{
						mString += args[idx];
						continue;
					}
				}
			}
			mString += *i++;
		}
	}

private:

	std::string mString;
};

int main()
{
	std::chrono::high_resolution_clock high_resolution_clock;
	auto startTime = high_resolution_clock.now();
	char buffer[2048];
	for(int i=0; i<100000; ++i)
		sprintf_s(buffer, 2048, "test of a float converter : %f", 3.14f);
	auto endTime = high_resolution_clock.now();
	std::chrono::duration<double> diff1 = endTime - startTime;
	std::cout << "sprintf: " << diff1.count() << " seconds" << std::endl;

	startTime = high_resolution_clock.now();
	Formatter f;
	for(int i=0; i<100000; ++i)
		f.Format("test of a float converter : {0}", 3.14f);
	endTime = high_resolution_clock.now();
	std::chrono::duration<double> diff2 = endTime - startTime;
	std::cout << "formater: " << diff2.count() << " seconds" << std::endl;
	std::cout << "formater is " << diff2.count() / diff1.count() << " times slower" << std::endl;

	system("PAUSE");
	return 0;
}
This code use std::to_string and std::stoi, surely a custom converter for float and others can improve the speed but surely it's not the only one point which cause this bad perf.
How to improve the performance ?
Thanks
Edited by Alundra

Share this post


Link to post
Share on other sites
Advertisement

1) Are you testing in release/optimized mode? sprintf will probably have a better performance in debug mode, since everything regarding STL and iterators is usually really slow in debug mode.

 

2) You are not using reserve on

std::vector<std::string> formattedArgs;

You can use

constexpr auto numArgs = sizeof ... (Args)
formattedArgs.reserve(numArgs );

To reserve based on the number of variadic parameters.

 

Actually, since you know the amount of args at compile-time, you could use a compile-time array instead:

constexpr auto numArgs = sizeof ... (Args)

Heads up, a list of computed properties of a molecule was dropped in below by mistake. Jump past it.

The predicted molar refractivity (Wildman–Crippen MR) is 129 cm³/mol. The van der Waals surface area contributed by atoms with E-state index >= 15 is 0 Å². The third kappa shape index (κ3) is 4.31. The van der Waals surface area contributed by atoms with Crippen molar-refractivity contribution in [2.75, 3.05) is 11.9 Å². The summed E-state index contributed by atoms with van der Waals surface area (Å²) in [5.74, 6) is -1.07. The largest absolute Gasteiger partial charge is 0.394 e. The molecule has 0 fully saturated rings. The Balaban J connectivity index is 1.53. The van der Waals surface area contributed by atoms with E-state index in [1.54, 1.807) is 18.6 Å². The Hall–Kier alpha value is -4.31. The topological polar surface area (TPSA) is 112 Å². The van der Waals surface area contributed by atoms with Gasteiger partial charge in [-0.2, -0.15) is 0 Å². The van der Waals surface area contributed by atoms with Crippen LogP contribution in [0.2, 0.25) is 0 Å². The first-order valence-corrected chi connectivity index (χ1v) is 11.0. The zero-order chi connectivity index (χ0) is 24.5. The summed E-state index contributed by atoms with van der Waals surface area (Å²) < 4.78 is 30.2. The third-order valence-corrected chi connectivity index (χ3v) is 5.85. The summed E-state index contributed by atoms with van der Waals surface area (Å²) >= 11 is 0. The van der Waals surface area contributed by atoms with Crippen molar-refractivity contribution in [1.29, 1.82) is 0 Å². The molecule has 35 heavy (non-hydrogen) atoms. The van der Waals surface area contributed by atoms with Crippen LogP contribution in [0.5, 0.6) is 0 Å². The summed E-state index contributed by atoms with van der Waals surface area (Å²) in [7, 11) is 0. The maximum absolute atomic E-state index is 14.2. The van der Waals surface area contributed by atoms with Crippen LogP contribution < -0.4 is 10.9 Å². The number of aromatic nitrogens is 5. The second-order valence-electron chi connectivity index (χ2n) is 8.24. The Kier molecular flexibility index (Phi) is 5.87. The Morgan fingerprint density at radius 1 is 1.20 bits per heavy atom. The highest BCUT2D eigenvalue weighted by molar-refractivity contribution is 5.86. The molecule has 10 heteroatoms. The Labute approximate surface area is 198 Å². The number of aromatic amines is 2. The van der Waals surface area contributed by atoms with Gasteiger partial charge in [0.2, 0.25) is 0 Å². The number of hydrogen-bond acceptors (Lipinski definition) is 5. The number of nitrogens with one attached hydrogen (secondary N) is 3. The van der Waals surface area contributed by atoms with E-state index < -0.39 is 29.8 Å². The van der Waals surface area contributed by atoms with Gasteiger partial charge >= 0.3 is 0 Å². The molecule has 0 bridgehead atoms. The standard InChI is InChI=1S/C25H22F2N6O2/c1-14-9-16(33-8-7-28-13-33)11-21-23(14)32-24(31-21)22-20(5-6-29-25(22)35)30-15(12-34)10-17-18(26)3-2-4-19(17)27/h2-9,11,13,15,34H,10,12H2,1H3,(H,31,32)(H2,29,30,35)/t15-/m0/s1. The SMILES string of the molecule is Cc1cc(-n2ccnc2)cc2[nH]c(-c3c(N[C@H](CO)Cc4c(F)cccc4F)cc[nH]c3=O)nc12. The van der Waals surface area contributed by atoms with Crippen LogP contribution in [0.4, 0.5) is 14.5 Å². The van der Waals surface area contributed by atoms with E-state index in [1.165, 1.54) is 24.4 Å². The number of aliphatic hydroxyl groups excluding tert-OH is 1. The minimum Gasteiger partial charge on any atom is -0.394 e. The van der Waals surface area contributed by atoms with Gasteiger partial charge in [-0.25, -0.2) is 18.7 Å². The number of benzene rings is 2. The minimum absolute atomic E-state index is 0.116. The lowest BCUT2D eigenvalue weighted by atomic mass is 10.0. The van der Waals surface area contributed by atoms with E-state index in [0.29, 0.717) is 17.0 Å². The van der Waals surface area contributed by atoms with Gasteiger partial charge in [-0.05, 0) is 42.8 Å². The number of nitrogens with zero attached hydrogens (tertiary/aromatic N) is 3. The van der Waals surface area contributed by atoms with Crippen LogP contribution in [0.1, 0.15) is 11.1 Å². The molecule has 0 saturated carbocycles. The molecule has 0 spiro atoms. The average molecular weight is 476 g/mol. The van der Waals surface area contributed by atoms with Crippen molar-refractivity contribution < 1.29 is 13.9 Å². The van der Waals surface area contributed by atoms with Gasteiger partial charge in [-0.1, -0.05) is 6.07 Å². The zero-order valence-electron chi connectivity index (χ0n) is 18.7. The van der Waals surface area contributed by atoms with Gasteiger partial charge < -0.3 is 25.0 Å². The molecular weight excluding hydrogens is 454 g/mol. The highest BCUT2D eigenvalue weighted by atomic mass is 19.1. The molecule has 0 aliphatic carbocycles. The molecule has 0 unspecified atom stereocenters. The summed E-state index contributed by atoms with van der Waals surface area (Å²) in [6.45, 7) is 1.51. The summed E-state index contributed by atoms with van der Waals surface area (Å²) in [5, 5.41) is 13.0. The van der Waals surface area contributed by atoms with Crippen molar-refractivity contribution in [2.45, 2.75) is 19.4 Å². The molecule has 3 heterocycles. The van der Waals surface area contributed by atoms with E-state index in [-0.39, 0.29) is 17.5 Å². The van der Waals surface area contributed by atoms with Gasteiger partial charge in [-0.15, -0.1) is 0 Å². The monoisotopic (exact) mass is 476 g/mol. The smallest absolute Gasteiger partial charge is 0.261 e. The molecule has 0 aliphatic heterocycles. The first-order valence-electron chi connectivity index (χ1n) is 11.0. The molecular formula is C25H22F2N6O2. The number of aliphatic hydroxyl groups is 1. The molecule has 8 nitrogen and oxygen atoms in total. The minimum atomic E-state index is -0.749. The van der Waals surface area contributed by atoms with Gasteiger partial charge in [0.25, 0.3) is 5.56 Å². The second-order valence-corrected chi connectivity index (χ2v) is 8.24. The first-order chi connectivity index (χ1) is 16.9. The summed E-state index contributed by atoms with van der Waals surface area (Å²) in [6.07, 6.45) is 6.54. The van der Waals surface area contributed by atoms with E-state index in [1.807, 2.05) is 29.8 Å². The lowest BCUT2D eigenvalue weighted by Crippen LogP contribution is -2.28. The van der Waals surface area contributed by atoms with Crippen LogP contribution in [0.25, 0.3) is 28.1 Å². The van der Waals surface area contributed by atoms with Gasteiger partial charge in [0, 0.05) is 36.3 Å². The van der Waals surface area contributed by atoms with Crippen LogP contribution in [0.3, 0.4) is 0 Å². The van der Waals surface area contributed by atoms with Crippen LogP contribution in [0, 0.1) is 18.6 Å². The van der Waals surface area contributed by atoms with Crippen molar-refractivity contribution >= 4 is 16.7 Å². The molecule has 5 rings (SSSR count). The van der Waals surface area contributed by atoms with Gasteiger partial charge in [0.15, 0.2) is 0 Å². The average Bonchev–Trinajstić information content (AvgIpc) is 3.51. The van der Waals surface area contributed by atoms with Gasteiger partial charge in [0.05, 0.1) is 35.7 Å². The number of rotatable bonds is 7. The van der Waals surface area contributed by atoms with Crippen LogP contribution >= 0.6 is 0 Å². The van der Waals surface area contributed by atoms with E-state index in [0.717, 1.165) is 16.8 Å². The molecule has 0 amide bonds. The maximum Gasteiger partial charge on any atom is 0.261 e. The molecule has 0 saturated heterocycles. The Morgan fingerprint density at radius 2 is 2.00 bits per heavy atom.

std::array<std::string, numArgs> formattedArgs;

Which might slighly improve performance due to only using the stack. Obviously now you cannot use push_back anymore, but you could count up an index yourself:

template<class T>
    void BuildValues(std::array<std::string, numArgs>& formattedArgs, size_t& index, T value)
    {
        std::string s;
        FormatterOutput<T>(s, value);
        formattedArgs[index++] = std::move(s);
    }

or if you want to be even faster, you can make "index" a template argument as well:

template<size_t Index, class T, class... Args>
    void BuildValues(std::array<std::string, NumArgs>& formattedArgs, T value, Args... args)
    {
        std::string s;
        FormatterOutput<T>(s, value);
        formattedArgs.push_back(std::move(s));
        BuildValues<Index+1>(formattedArgs, args...);
    }

But you need to decide whether this small performance improvement is worth the additional complexity.

 

 

 

3)

for(int i=0; i<formattedArgs.size(); ++i)
     reserveSize += formattedArgs.size();
mString.reserve(reserveSize);

Aside from the peephole-optimization of storing formattedArgs.size() in a variable outside of the loop (this can be done for the .end() calls in the two for-loops as well), this code is incorrect. You are essentially calculating formattedArgs.size() ^ 2, the correct code should be:

for(int i=0; i<formattedArgs.size(); ++i)
     reserveSize += formattedArgs[i].size();
mString.reserve(reserveSize);

Or since you are already using C++11, better yet:

for(const auto& arg : formattedArgs)
{
    reserveSize += arg.size();